As the dollar sign is one of the few symbols that is, on one hand, almost universally present in computer character sets, but, on the other hand, rarely needed in their literal meaning within computer software, the $ character has been used on computers for many purposes unrelated to money. Its uses in programming languages have often influenced or provoked its uses in operating systems, and applications.
The dollar sign "$" has Unicode code point U+0024 (inherited from Latin-1).
There are no separate characters for one and two line variants. This is font dependent.
There are also three other codepoints that originates from other East Asian standards: the Taiwanese small form variant, the CJK fullwidth form, and the Japanese emoji. The glyphs for these codepoints are typically larger or smaller than the primary codepoint, but the difference is mostly aesthetic or typographic, and the meaning of the symbols are the same.
However, for usage as the special character in various computing applications (see following sections), U+0024 is typically the only code that is recognized.
!-1$) means the last argument of the previous command in bash,
!-2$expands to the last argument of the penultimate command,
!5$expands into the last argument of the fifth command and so on. For example:
> touch my_first_file > echo "This is my file." > !$
Some currencies use the cifrão (), similar to the dollar sign, but always with two strokes:
The cifrão is also used to account for over 130,000,000 domestic standard U.S. Mint (1986+) bullion U.S. silver dollars as one dollar per one troy ounce fine (99.9%), thereby avoiding confusion with debased U.S. trade dollar-denominated tokens and Federal Reserve notes.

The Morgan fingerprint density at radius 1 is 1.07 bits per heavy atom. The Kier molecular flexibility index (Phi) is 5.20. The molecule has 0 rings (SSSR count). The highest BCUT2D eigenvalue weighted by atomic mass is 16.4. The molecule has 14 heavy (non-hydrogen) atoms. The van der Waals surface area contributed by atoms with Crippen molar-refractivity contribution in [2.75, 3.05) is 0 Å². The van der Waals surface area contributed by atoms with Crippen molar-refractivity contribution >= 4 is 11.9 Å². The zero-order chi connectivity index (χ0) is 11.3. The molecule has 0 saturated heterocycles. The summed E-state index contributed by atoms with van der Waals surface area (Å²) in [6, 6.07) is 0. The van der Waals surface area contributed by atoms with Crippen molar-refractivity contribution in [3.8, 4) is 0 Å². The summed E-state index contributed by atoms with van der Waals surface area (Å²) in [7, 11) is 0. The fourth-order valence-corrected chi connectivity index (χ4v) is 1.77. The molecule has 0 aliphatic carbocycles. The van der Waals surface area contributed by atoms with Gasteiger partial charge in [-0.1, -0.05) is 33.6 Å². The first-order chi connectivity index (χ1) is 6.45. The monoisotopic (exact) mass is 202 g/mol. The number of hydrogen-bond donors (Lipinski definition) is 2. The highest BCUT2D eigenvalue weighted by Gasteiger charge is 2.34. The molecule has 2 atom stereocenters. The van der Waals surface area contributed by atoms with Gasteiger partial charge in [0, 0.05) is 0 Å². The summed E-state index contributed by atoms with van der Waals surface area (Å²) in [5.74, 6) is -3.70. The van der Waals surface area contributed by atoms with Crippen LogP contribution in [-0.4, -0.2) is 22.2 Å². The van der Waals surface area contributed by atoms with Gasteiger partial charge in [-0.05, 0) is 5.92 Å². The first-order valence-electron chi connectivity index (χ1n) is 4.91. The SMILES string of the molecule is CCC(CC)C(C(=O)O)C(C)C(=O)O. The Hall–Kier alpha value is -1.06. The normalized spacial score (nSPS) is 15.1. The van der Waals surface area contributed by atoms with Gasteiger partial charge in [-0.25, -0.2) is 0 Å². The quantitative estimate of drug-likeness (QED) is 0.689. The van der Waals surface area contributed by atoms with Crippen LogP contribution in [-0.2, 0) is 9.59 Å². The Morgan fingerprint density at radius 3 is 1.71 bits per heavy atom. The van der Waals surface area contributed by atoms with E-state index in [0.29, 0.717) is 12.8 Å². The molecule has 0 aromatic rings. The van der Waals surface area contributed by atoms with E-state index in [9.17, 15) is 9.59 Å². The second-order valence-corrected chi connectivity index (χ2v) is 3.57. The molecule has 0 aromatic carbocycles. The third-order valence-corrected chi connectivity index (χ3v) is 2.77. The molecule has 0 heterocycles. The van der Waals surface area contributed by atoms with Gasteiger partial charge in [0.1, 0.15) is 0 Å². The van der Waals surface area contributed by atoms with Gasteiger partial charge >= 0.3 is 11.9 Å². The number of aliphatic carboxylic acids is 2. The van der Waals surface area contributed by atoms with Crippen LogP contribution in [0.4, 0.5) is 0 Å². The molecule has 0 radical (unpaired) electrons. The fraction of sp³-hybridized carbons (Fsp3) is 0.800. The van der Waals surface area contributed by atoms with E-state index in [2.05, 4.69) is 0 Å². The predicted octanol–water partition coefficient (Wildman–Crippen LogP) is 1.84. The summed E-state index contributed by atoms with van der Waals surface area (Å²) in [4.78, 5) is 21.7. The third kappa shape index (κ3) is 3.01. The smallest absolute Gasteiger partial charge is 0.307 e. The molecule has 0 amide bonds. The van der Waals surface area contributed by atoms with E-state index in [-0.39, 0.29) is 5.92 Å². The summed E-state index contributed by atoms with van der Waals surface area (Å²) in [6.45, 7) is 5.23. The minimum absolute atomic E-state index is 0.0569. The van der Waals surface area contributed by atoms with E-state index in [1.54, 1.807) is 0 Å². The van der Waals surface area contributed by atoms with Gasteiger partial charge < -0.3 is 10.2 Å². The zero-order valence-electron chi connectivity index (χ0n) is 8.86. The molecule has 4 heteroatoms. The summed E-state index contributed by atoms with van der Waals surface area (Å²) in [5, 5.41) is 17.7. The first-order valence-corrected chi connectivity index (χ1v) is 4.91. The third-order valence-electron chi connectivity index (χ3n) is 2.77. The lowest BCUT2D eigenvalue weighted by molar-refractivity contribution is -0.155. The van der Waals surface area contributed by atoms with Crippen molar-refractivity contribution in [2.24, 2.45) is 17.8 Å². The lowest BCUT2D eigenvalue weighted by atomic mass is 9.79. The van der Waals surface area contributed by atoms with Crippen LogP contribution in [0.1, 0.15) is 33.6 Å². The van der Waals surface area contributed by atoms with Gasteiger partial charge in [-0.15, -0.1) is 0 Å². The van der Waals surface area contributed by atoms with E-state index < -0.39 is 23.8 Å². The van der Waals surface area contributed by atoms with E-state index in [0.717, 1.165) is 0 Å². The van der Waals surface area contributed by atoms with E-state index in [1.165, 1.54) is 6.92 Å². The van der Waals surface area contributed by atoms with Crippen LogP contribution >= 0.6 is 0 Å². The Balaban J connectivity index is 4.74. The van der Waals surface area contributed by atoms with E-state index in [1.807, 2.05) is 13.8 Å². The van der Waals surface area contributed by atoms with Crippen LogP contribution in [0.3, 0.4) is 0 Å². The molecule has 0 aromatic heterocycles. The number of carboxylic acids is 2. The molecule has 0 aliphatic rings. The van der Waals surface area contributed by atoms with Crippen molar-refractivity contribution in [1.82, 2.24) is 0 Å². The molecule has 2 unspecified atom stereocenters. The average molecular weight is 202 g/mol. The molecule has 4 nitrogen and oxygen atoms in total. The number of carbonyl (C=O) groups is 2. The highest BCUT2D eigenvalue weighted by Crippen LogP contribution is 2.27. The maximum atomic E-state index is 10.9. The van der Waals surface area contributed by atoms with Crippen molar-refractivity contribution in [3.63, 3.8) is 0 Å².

In Mexico and other peso-using countries, the cifrão is used as a dollar sign when a document uses pesos and dollars at the same time, to avoid confusions, but, when it used alone, usually is represented as US $ (United States dollars). Example: US $5 (five US dollars).
However, in Argentina, the $ sign is always used for pesos, and if they want to indicate dollars, they always write U$S 5 or US$ 5 (5 US dollars).
In the United States, Mexico, Australia, Argentina, New Zealand, Hong Kong, Pacific Island nations, and English-speaking Canada, the dollar or peso symbol precedes the number, unlike most currency symbols. Five dollars or pesos is written and printed as $5, whereas five cents is written as 5¢. In French-speaking Canada, the dollar symbol usually appears after the number (5$), although it sometimes appears in front of it, or instead may even be totally absent.
The dollar sign is also used in library cataloging to represent subsections.
Also, it is used derisively to indicate greed or excess money such as in "Micro$oft", "George Luca$", "Lar$ Ulrich", "Di$ney", "Chel$ea" and "GW$"; or supposed overt Americanization as in "$ky". The dollar sign is also used intentionally to stylize names such as A$AP Rocky and Ke$ha. In 1872, Ambrose Bierce referred to the California Governor as $tealin' ₤andford.